A team of researchers demonstrated that they can decode human brain waves and show the image that a person is picturing in their mind.
Researchers from the National University of Singapore, the Chinese University of Hong Kong, and Stanford University, trained artificial intelligence (AI) to recreate photos seen by humans using only their brain waves with astonishing accuracy.
In a paper published in November last year, the team led by Zijiao Chen used brain scans of participants as they looked at more than 1,000 images while inside an fMRI (functional magnetic resonance imaging) machine.
Among the 1,000 pictures shown to the participants, there was an image of a red firetruck, a gray building, a baseball player, and a giraffe eating leaves.
The machine recorded the resulting brain signals over time. The researchers then sent those signals through an AI model to train it to associate specific brain patterns with certain images.
After this process, the participants were shown new images while in the fMRI machine. The system detected the patient’s brain waves and generated a shorthand description of what images the brain waves related to.
The system then used an AI image generator to produce the image that it deduced that the participant saw.
According to NBC News, the resulting generated image matched the attributes, such as color and shape, as well as the semantic meaning of the original image shown to the participant roughly 84 percent of the time.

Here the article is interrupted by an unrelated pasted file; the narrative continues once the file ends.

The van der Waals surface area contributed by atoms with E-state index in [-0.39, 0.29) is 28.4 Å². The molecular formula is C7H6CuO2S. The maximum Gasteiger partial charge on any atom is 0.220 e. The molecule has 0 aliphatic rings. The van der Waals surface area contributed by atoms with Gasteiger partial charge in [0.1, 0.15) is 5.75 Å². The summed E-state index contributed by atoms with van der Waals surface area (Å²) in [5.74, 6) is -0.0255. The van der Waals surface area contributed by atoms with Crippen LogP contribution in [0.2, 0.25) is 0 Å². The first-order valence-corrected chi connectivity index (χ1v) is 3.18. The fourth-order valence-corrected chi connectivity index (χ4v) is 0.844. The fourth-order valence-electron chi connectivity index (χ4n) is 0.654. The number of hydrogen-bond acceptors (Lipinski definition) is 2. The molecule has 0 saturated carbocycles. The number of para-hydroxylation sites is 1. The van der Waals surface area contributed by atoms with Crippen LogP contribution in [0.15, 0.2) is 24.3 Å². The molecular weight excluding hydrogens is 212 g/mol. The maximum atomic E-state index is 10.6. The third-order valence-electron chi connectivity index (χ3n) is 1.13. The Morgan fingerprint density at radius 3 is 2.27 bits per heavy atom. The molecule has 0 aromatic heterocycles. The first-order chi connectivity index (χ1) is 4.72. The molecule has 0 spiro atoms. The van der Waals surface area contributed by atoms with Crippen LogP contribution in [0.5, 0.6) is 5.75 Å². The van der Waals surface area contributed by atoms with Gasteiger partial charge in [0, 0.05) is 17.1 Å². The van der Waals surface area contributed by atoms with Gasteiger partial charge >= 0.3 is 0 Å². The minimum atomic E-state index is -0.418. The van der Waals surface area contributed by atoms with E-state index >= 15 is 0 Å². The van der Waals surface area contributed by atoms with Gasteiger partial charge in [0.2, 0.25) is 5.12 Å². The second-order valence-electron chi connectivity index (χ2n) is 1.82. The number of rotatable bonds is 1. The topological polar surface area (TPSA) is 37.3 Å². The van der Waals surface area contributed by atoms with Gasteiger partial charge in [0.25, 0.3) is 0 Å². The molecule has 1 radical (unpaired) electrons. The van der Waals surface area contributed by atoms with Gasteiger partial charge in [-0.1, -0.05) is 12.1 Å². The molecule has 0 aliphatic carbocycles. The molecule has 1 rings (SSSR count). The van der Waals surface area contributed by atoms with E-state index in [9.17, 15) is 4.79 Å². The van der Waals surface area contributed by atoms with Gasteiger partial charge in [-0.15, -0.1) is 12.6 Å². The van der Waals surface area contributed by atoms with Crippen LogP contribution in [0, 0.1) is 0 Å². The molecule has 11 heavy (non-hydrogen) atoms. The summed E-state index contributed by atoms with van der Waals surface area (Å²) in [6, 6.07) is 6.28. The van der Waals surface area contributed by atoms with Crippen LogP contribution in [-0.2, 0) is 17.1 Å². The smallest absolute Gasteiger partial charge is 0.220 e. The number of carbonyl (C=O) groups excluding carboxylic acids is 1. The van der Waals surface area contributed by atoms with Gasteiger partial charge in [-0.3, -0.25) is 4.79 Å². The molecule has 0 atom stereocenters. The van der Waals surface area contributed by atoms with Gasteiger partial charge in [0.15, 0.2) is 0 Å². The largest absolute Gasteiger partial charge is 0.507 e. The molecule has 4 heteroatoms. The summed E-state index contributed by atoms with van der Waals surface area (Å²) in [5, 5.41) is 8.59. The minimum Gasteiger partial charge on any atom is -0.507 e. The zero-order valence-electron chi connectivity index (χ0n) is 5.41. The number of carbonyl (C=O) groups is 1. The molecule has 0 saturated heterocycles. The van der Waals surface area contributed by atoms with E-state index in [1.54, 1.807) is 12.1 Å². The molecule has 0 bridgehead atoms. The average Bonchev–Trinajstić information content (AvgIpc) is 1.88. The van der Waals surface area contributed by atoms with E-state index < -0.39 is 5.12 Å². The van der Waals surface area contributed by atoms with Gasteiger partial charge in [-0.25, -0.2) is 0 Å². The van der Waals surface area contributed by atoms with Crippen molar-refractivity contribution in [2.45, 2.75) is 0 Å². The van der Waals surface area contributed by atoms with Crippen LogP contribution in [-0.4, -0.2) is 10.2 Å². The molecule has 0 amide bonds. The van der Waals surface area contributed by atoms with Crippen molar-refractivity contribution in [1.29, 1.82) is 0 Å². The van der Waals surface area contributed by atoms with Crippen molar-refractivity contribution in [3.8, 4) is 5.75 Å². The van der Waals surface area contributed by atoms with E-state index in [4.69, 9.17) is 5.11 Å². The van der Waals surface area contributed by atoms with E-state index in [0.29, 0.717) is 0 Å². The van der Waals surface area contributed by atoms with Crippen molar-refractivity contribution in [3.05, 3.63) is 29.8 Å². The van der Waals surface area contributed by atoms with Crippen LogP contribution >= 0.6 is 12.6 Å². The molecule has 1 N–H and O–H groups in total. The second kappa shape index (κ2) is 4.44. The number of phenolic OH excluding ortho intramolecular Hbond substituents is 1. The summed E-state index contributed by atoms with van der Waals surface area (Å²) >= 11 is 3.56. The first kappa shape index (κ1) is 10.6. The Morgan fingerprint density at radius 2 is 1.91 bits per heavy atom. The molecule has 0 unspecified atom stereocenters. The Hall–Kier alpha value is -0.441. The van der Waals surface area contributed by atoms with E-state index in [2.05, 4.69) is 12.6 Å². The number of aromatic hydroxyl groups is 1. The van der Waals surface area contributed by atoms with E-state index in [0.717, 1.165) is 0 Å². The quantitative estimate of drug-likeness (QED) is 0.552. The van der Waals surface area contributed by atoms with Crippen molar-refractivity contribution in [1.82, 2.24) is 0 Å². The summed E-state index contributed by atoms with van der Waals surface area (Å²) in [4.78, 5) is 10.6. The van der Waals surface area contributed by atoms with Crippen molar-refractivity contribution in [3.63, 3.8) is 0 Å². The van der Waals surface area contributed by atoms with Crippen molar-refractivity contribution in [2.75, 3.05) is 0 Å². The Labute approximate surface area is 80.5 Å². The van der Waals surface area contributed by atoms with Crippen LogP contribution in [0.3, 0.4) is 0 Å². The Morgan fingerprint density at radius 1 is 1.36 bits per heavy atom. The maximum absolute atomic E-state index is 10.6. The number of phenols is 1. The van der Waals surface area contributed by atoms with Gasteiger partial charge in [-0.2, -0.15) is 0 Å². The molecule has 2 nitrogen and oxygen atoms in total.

A Future Without Smartphones, Only Thoughts
The researchers believe that the technology could be available for use by everyone in the next ten years.
However, currently, it takes approximately 20 hours to train the AI model on each individual’s brain activity before it can recreate the images from fMRI data.
“It might be able to help disabled patients to recover what they see, what they think,” Chen tells NBC News.
Chen believes that the model will mean that humans will no longer require smartphones to communicate: “We can just think.”
The study is the latest example of how scientists are attempting to discover how AI models can work with the human brain to recreate images.
In February, PetaPixel reported on a group of Japanese scientists who used people’s brain activity to generate images on the AI model Stable Diffusion.
And last year, researchers at Radboud University in the Netherlands were developing “mind-reading” technology that can translate a person’s brainwaves into photographic images.
Image credits: All photos sourced from “Seeing Beyond the Brain: Conditional Diffusion Model with Sparse Masked Modeling for Vision Decoding” by Zijiao Chen, Jiaxin Qing, Tiange Xiang, Wan Lin Yue, Juan Helen Zhou.